These touching narrations teach us that being composed when grieving and submitting to the will of Allah does not exclude emotions. And while such emotions are characterized as a sign of human compassion granted by Allah, Prophet (peace be upon him) also placed limits on excessive display of grief. Merely crying when grieved is allowed but it is forbidden when it accompanies wailing or complaining. Furthermore, according to hadeeth, the family of a deceased is allowed to mourn him for three days only, but a widow may mourn her husband for four months and ten days.
Unfortunately we see many people nowadays spoil the image of Islam by grieving over the dead in ways that were forbidden by the Prophet (peace be upon him). They are seen beating their chests, slapping their cheeks, striking their shoulders with chains and cutting their heads with swords while complaining or uttering words of shirk. The Prophet (peace be upon him) never prescribed for his followers to do any of these things or anything similar to them to mark the death of a leader or the loss of a martyr irrespective of his status. During his lifetime, he (peace be upon him) lost his beloved wife Khadijah, almost all his children and a number of companions were martyred such as Hamzah ibn ‘Abd al-Muttalib, Zayd ibn Haarithah and Ja’far ibn Abi Taalib. He did mourn their loss, but he did not do any of the things that some people nowadays do. He or his companions did not strike their chests or scratch their faces, or shed blood or take the day of the loss of their beloved spouses, children or companions as a festival or day of mourning. Rather they used to remember their loved ones who had passed away; they used feel sad, silently shed tears and seek relief in prayer. According to a report by Abu Dawood, whenever something distressed him or pleased him, our beloved Prophet (peace be upon him) used to say to Bilal: “Relieve us with it (i.e., the prayer).” He (peace be upon him) said: “He is not one of us who strikes his cheeks, tears his garment, or wails with the cry(words) of the Jaahiliyyah.” (Bukhari-1294, Muslim-103)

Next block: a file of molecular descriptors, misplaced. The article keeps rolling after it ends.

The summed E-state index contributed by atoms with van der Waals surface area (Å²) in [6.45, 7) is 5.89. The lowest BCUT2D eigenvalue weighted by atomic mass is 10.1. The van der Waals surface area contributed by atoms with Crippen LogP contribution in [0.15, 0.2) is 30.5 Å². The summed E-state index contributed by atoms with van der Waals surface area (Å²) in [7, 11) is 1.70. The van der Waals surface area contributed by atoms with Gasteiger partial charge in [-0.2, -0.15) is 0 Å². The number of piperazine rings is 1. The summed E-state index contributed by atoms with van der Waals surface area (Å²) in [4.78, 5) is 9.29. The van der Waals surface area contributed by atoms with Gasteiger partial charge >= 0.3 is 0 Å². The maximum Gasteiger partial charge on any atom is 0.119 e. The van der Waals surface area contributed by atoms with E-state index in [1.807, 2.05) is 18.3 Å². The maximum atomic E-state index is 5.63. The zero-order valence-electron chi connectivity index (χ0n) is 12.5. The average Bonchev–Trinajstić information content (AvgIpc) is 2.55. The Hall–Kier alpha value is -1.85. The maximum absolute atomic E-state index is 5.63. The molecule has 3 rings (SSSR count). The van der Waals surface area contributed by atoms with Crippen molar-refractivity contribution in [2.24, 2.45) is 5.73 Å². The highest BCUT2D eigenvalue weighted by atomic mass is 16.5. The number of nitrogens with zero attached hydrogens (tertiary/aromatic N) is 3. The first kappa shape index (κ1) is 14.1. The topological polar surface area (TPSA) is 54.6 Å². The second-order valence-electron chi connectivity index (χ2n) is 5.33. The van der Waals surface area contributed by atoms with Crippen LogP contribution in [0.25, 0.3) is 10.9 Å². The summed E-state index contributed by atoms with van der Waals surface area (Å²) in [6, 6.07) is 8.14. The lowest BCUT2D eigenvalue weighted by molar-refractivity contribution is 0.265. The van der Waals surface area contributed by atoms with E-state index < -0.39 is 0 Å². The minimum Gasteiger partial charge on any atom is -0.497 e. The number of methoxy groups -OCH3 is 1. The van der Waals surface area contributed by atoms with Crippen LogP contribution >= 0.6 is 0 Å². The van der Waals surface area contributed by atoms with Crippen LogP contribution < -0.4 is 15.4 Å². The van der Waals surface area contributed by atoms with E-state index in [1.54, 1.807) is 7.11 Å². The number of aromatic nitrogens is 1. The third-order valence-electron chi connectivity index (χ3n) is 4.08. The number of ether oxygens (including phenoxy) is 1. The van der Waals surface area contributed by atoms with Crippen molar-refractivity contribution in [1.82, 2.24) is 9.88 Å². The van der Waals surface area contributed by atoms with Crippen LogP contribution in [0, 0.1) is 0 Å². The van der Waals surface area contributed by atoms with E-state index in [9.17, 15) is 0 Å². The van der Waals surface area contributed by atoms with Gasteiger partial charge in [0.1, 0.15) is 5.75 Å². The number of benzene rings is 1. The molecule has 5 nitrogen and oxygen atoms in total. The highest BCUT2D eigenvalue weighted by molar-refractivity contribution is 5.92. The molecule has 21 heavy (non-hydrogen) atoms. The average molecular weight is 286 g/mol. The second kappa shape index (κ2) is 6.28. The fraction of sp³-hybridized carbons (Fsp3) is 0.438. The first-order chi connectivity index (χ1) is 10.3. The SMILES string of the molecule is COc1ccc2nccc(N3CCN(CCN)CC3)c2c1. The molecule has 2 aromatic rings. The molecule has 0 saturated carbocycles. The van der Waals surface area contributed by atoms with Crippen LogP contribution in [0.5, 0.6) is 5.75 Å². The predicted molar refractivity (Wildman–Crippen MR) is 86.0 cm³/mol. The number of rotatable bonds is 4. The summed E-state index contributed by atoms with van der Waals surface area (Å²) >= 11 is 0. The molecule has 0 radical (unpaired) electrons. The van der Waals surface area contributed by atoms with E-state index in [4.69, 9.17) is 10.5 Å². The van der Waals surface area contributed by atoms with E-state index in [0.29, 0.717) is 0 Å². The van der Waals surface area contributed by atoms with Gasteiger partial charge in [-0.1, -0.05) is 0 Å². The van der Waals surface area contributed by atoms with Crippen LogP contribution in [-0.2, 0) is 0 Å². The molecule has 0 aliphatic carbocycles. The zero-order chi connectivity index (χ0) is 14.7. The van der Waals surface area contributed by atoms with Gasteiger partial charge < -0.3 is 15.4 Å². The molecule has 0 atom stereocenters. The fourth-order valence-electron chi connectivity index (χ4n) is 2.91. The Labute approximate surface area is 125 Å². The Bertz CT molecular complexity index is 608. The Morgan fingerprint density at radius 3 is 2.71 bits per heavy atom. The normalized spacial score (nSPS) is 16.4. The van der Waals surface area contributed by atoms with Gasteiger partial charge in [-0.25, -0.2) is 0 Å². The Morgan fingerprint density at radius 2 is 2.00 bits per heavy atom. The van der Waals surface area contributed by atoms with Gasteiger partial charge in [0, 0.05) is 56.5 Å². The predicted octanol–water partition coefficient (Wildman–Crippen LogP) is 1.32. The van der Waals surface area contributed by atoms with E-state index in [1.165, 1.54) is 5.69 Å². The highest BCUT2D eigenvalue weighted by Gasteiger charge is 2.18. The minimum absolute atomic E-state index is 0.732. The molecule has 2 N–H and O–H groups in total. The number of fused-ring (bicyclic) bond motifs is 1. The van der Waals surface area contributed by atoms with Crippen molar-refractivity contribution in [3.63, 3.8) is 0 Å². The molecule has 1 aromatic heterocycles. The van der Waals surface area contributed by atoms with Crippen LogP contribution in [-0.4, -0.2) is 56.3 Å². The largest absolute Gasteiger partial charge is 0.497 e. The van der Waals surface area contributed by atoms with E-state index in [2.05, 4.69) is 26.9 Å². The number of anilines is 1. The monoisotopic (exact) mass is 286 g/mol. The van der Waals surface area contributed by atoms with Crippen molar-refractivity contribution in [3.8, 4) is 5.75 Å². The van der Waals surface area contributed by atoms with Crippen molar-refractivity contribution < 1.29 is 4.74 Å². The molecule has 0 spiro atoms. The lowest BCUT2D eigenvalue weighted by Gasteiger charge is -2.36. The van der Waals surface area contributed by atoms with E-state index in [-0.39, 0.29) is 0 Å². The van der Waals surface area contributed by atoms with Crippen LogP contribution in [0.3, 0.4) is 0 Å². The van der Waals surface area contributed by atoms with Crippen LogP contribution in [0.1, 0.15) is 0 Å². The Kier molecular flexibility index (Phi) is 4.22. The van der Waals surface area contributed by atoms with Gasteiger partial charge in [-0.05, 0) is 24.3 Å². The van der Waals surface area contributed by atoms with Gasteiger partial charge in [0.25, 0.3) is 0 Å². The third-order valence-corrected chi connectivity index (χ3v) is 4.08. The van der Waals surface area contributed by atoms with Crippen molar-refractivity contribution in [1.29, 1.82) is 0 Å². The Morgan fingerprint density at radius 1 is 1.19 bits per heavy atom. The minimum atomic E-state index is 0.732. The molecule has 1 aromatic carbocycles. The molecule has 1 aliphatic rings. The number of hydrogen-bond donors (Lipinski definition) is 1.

When one remembers his beloved who has passed away or when he remembers some similar calamity, it is best to say that which Ali ibn al-Husayn narrated from his grandfather, Prophet Muhammad (peace be upon him), who said: “There is no Muslim who is afflicted by a calamity and when he remembers it, even if it was in the dim and distant past, he says “Inna Lillahi wa inna ilayhi raaji’oon” (Indeed we belong to Allah, and indeed to Him we will return), but Allah will give him a reward like that of the day when it befell him.” (Ahmad)
He (peace be upon him) also said, ‘A person will be in the company of those whom he loves’. (Bukhari) So be consoled, oh believers, and patiently endure as the life of this world is temporary and we will soon be reunited with our beloved in Paradise if Allah wills.